Defense Date

2009

Document Type

Dissertation

Degree Name

Doctor of Philosophy

Department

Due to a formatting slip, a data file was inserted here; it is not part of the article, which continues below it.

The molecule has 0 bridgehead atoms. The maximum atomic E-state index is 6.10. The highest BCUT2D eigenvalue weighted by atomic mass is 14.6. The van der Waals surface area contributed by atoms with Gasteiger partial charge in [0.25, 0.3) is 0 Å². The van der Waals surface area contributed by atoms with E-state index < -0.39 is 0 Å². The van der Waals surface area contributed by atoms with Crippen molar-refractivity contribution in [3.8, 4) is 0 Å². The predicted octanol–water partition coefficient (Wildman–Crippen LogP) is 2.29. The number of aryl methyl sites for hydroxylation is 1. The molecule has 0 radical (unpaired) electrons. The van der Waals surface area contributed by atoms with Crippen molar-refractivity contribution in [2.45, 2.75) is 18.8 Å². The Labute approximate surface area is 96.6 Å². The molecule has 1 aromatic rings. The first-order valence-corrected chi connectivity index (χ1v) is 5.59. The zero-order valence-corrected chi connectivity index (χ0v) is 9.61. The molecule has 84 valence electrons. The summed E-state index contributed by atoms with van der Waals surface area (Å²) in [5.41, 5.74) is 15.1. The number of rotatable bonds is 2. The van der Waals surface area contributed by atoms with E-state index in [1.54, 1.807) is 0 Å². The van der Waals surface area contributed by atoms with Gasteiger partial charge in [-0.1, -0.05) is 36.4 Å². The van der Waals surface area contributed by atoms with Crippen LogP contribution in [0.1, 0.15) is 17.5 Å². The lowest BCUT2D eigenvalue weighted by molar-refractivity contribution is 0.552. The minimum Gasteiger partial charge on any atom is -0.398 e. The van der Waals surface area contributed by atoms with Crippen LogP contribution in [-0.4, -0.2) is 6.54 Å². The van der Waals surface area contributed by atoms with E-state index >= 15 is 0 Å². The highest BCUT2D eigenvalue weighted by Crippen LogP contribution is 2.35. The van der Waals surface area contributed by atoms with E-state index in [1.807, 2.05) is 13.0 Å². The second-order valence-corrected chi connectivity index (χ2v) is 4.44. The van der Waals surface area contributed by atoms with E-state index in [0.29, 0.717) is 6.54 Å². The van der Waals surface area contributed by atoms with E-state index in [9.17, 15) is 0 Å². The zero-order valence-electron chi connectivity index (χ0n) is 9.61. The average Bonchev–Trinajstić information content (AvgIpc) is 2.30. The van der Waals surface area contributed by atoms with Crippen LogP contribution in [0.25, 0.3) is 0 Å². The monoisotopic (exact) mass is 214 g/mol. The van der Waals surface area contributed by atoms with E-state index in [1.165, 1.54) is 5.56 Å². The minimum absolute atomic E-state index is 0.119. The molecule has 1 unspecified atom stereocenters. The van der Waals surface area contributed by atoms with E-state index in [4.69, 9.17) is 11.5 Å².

Biomedical Engineering

First Advisor

Gary Bowlin

Abstract